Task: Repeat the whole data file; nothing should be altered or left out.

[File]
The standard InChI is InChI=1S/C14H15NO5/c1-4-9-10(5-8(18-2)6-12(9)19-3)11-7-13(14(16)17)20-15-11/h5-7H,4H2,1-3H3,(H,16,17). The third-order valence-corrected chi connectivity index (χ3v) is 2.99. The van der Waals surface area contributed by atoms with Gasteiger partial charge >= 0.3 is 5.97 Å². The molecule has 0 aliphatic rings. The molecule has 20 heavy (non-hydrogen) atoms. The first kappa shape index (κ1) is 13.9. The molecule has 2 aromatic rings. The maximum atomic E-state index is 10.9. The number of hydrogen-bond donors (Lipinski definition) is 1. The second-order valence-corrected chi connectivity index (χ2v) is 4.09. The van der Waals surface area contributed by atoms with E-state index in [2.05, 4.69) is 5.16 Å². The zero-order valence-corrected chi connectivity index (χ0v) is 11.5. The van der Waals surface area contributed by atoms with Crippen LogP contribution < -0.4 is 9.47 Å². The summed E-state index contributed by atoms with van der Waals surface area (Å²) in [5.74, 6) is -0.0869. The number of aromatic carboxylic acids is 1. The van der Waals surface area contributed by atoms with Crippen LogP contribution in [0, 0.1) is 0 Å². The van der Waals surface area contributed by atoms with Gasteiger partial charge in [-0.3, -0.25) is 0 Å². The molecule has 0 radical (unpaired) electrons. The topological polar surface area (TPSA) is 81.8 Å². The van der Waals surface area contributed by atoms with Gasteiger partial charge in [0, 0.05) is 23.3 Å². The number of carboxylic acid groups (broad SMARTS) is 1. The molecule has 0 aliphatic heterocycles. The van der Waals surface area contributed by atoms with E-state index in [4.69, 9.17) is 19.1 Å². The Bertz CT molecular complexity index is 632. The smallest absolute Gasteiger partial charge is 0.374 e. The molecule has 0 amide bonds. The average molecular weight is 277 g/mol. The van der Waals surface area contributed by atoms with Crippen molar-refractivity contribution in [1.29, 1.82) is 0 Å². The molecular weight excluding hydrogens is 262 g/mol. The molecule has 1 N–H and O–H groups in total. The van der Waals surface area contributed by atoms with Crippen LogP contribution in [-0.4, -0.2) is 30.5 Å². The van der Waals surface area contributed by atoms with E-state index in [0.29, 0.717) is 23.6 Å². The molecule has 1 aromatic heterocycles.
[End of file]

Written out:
The standard InChI is InChI=1S/C14H15NO5/c1-4-9-10(5-8(18-2)6-12(9)19-3)11-7-13(14(16)17)20-15-11/h5-7H,4H2,1-3H3,(H,16,17). The third-order valence-corrected chi connectivity index (χ3v) is 2.99. The van der Waals surface area contributed by atoms with Gasteiger partial charge >= 0.3 is 5.97 Å². The molecule has 0 aliphatic rings. The molecule has 20 heavy (non-hydrogen) atoms. The first kappa shape index (κ1) is 13.9. The molecule has 2 aromatic rings. The maximum atomic E-state index is 10.9. The number of hydrogen-bond donors (Lipinski definition) is 1. The second-order valence-corrected chi connectivity index (χ2v) is 4.09. The van der Waals surface area contributed by atoms with E-state index in [2.05, 4.69) is 5.16 Å². The zero-order valence-corrected chi connectivity index (χ0v) is 11.5. The van der Waals surface area contributed by atoms with Crippen LogP contribution < -0.4 is 9.47 Å². The summed E-state index contributed by atoms with van der Waals surface area (Å²) in [5.74, 6) is -0.0869. The number of aromatic carboxylic acids is 1. The van der Waals surface area contributed by atoms with Crippen LogP contribution in [0, 0.1) is 0 Å². The van der Waals surface area contributed by atoms with Gasteiger partial charge in [-0.3, -0.25) is 0 Å². The molecule has 0 radical (unpaired) electrons. The topological polar surface area (TPSA) is 81.8 Å². The van der Waals surface area contributed by atoms with Gasteiger partial charge in [0, 0.05) is 23.3 Å². The number of carboxylic acid groups (broad SMARTS) is 1. The molecule has 0 aliphatic heterocycles. The van der Waals surface area contributed by atoms with E-state index in [4.69, 9.17) is 19.1 Å². The Bertz CT molecular complexity index is 632. The smallest absolute Gasteiger partial charge is 0.374 e. The molecule has 0 amide bonds. The average molecular weight is 277 g/mol. The van der Waals surface area contributed by atoms with Crippen molar-refractivity contribution in [1.29, 1.82) is 0 Å². The molecular weight excluding hydrogens is 262 g/mol. The molecule has 1 N–H and O–H groups in total. The van der Waals surface area contributed by atoms with Crippen LogP contribution in [-0.4, -0.2) is 30.5 Å². The van der Waals surface area contributed by atoms with E-state index in [0.29, 0.717) is 23.6 Å². The molecule has 1 aromatic heterocycles.